February 16, 2004
50% of drivers have their head restraints adjusted too low
Alexandria, Virginia – A study by the Insurance Institute for Highway Safety showed that less than half of all adjustable head restraints were adjusted upwards to their proper height.
“Headrests can go a long way toward reducing neck injuries in the event of a rear-end collision,” notes Buzz Rodland, Chairman of the American International Automobile Dealers Association. “But they’re only effective when positioned correctly relative to the driver’s head.”
According to research conducted by the National Highway Traffic Safety Administration (NHTSA), a correctly positioned headrest should meet the following criteria:
- Headrests should ideally be positioned two inches or less from the rear of the driver’s head, and never more than four inches.
- When adjusting for height, the bulk of the headrest should stand directly behind the driver’s head, at ears level. In the event of whiplash, the headrest should contact your head first, not the neck.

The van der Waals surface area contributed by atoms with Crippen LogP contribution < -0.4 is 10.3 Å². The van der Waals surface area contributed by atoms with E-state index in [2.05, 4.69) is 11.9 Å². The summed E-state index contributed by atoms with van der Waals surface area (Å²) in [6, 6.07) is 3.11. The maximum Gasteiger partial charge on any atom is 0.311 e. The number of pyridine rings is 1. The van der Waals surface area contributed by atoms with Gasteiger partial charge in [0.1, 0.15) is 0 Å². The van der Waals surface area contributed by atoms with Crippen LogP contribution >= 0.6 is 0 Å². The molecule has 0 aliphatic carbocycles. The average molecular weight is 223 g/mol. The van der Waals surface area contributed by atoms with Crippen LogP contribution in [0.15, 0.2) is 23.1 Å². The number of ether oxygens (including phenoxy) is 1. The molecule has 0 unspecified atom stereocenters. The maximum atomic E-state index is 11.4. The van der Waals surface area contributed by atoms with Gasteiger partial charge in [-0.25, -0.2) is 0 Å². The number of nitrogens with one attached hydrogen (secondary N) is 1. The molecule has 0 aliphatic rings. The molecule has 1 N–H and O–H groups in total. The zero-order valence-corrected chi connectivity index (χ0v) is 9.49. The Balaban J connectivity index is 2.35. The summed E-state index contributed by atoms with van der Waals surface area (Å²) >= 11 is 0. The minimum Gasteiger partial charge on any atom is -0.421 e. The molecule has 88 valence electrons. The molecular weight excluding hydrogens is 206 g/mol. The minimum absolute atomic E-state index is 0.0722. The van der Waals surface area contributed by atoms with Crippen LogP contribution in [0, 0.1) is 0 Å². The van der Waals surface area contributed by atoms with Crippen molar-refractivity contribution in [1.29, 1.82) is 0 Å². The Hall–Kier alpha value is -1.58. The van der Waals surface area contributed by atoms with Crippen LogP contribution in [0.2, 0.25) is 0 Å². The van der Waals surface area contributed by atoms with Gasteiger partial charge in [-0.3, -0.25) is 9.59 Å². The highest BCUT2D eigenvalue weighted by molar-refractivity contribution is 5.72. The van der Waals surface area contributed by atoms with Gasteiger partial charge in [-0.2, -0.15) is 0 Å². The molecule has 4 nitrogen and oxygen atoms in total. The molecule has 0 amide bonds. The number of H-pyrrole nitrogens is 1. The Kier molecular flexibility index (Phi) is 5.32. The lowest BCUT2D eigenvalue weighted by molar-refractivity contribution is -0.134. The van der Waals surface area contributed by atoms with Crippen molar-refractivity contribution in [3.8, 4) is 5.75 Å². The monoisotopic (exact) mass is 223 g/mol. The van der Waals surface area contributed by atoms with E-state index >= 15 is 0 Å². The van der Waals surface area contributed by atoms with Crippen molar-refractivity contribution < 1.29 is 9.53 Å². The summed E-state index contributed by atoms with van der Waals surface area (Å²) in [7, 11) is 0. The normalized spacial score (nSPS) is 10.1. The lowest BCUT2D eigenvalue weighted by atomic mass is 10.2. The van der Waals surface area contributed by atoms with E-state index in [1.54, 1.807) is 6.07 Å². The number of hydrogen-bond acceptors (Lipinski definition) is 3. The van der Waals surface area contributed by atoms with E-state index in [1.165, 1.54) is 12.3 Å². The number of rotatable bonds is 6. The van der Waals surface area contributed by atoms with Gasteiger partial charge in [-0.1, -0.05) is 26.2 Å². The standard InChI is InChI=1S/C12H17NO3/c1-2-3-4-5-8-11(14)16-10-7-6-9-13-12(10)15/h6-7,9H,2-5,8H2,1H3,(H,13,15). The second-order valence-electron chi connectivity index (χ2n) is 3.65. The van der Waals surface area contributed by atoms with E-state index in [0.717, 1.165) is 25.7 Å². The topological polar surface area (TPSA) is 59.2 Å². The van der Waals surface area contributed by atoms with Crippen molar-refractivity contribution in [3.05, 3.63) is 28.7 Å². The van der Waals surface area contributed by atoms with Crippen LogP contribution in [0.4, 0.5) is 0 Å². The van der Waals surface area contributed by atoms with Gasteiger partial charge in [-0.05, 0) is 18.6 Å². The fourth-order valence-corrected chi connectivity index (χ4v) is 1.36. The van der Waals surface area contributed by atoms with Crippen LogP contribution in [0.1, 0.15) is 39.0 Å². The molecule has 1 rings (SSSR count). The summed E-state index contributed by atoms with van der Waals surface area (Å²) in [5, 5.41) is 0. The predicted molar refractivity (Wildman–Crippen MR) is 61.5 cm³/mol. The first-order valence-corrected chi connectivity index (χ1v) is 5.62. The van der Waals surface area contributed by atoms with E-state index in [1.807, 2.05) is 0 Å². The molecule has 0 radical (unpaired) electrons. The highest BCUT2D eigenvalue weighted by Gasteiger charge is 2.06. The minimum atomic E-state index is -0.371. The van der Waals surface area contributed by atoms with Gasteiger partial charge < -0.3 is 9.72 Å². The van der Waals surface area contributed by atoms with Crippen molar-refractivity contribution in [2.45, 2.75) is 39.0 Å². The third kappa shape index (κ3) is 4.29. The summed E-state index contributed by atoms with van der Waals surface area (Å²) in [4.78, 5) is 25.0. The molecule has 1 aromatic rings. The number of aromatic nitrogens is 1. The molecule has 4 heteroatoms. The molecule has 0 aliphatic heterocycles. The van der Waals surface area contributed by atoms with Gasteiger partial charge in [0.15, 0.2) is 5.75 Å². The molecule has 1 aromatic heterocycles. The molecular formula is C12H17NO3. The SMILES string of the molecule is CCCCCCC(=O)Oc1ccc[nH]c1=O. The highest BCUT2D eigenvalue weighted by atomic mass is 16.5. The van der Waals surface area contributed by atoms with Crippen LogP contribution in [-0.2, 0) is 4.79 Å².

Unfortunately, in many older model vehicles, proper headrest adjustment is difficult if not impossible. According to the Insurance Institute for Highway Safety, in 1995 only three percent of vehicles had head restraints rated “good,” while an astonishing 82 percent were rated “poor.”
Since then, there has been a marked improvement in overall standards. In the 2003 model year, 45 percent of vehicle head restraint systems were rated “good,” while only 10 percent of systems were rated “poor.”
“Automakers are doing a much better job of designing safe headrests, but it’s still very important that motorists take the time to manually adjust them,” said Rodland. “Far too many people are driving with headrests in the lowest possible position, and as a result, they aren’t getting any of the safety benefits.”
For more information on proper headrest adjustment, visit.